More volunteers are being sought to advocate for students with special education needs who have no one in their lives to see that those needs are being met.
Surrogate parents appointed by the Arizona Department of Education are given educational rights over children in need of special education services when their parents’ rights have been severed or are no longer in their lives.
The surrogates typically have some background in working with special education students. They are responsible for signing off on testing to determine if services are necessary, reviewing required individualized education programs for students already receiving services and ensuring that those services are in fact being provided.
Stefanie Sharkey, the department’s surrogate parent program coordinator, said many of the students with surrogate parents come from group homes, and they need someone to represent them through the process as mandated by the federal Individuals with Disabilities Education Act.
She said the state has only 86 surrogate parents available to serve 468 children currently using the program. But the number of students is growing.
Sharkey said there has been a rise in students who need a surrogate parent, and she anticipates that trend will continue. While the department strives to limit each surrogate’s caseload to six students, she said some have had to take on more.
Meanwhile, the department has struggled to find adequate volunteers in some regions of the state, especially in rural communities.
Cochise County has only one education surrogate. Yavapai County, the fourth largest in the state, has just six.
They’re better off than others, though. Apache, Gila, Graham, Greenlee, La Paz, Mohave, Navajo, Santa Cruz and Yuma counties don’t have any surrogates living within their boundaries.
Sharkey said she has turned to other districts and charter schools to find new recruits, but “no bites yet.” In the meantime, a surrogate in another county would be asked to advocate for a student in an underserved area telephonically or via Skype.
She noted rural communities haven’t produced a significant need for surrogates, but that may not be the case as more children become wards of the state.
In those cases, surrogate parents do not meet face-to-face with the children they are advocating for, and that can be problematic.
On top of the stresses of no longer having a parental figure in their lives and having disabilities that require special services, these children are being assigned surrogates who they’ve never met. Sharkey said in-person interactions at least allow them the opportunity to get to know their advocates. But over the phone or even via video chat, Sharkey said they likely lose that connection.
“It’s just another adult making decisions for them and about them,” she said via email.
Surrogate parent Susan Barenholtz said in-person interactions are “critical” with these children.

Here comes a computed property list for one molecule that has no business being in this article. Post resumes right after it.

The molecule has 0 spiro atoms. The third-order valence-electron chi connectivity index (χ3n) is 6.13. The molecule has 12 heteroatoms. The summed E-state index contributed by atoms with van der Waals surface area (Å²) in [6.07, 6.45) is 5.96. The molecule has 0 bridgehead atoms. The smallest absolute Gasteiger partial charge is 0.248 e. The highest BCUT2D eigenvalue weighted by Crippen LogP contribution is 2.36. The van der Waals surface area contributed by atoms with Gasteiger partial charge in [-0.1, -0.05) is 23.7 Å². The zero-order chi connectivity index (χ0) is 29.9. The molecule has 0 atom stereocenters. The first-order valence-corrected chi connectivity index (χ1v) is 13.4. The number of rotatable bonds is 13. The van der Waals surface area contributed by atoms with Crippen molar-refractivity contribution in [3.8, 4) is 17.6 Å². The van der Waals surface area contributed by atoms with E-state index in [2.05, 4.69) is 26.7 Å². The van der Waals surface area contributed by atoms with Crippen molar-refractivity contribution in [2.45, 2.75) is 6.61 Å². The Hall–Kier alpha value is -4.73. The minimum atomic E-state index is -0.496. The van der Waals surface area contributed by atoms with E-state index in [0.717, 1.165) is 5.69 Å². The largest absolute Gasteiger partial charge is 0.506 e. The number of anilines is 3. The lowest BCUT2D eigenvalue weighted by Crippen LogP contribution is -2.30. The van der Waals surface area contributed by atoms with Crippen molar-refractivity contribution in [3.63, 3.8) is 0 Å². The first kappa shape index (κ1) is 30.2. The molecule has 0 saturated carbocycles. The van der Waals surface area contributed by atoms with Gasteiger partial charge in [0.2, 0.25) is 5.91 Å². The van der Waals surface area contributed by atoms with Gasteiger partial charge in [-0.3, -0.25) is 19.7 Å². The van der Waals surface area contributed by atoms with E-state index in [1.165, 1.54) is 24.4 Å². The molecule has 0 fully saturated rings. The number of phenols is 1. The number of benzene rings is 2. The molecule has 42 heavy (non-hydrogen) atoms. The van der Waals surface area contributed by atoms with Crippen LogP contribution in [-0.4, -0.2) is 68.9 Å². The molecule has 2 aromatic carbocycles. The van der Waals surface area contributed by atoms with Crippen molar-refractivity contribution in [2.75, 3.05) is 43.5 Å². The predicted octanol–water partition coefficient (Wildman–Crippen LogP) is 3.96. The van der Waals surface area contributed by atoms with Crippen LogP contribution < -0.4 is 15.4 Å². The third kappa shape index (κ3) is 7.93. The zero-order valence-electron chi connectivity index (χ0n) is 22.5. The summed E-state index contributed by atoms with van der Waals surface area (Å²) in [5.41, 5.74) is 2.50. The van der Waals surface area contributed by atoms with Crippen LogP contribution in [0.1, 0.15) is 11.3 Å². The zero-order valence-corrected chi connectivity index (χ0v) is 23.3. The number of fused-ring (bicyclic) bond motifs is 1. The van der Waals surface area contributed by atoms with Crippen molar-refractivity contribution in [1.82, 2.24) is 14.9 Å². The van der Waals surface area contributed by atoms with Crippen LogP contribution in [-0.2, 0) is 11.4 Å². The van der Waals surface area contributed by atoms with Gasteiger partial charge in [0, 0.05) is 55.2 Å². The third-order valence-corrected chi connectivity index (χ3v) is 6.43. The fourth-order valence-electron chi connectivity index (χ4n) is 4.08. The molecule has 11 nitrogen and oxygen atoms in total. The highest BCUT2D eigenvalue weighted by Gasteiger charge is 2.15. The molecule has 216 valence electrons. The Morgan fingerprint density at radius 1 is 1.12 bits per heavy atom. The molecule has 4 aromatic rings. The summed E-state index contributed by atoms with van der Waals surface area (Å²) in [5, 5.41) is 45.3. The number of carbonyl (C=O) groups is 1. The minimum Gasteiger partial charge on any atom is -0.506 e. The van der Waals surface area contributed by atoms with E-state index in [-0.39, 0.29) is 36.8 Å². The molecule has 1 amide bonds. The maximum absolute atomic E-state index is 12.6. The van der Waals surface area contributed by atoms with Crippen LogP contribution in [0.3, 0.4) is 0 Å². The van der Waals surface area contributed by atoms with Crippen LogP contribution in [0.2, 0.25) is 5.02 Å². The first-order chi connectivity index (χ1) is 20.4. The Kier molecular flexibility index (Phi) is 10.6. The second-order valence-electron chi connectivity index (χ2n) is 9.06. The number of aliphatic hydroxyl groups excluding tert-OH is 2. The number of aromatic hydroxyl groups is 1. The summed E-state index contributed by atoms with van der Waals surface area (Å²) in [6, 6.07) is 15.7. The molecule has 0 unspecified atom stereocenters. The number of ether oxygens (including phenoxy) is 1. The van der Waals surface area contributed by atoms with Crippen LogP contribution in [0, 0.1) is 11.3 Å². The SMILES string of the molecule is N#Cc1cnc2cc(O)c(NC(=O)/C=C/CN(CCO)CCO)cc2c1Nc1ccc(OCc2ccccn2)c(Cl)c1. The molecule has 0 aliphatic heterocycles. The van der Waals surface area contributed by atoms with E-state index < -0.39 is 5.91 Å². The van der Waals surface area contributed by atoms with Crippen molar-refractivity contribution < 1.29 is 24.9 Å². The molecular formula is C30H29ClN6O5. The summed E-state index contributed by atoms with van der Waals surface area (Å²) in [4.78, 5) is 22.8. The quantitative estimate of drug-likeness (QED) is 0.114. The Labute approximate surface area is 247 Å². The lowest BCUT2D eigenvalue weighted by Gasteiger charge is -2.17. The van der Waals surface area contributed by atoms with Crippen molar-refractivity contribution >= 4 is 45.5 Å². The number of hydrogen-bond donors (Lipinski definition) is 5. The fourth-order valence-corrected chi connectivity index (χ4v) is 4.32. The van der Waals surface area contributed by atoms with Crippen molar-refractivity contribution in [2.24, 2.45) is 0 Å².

By the time they get to group homes, she said, they often don’t have any family left in their life. Barenholtz meets with her students as often as she can to prove she won’t just be another disappointment.
Even then, the road to their trust can be long.
“These kids will not warm up to you for a long, long time because they’ve been hurt so much and they don’t trust anybody,” she said. “They have dozens and dozens of adults revolving around their lives. Every day, it’s a new thing. Another adult comes in, and they don’t trust anything.”
Barenholtz has been a surrogate parent on and off since 2000, and she currently advocates for three young boys.
She sees one student monthly, and her time with him has demonstrated the importance of making that personal connection.
She said he has made significant progress at school, having transferred for a time to a campus tailored to his emotional disability. Now, he’s back at his “home school” where he’s excited to attend homecoming and getting more involved with extracurricular activities.
On Christmas, Barenholtz took him to dinner and a movie. He hugged her goodbye later – it was a big deal.
Barenholtz is one of 50 surrogates in Maricopa County, where many of the program’s student reside.
Derald Cox serves children in Coconino County, which has far fewer surrogates available. He’s one of four, and he was specifically asked to volunteer after another surrogate left the program.
Cox said he is not currently advocating for any students, but he has had eight cases in the past four years.
He said the kids sometimes think he’s there to do little more than sign off on paperwork. And they’re not always wrong.
But after 20 years of public education experience, including 10 years teaching special education students, Cox said he often knows better than others what questions need to be asked.
Sharkey said the legal responsibility to appoint education surrogates falls to schools.
But it takes knowledgeable surrogates like Cox to then follow through and be the “responsible, concerned” parent that is otherwise not in the kid’s life.
You can get more information about the surrogate parent program and apply to be a volunteer here.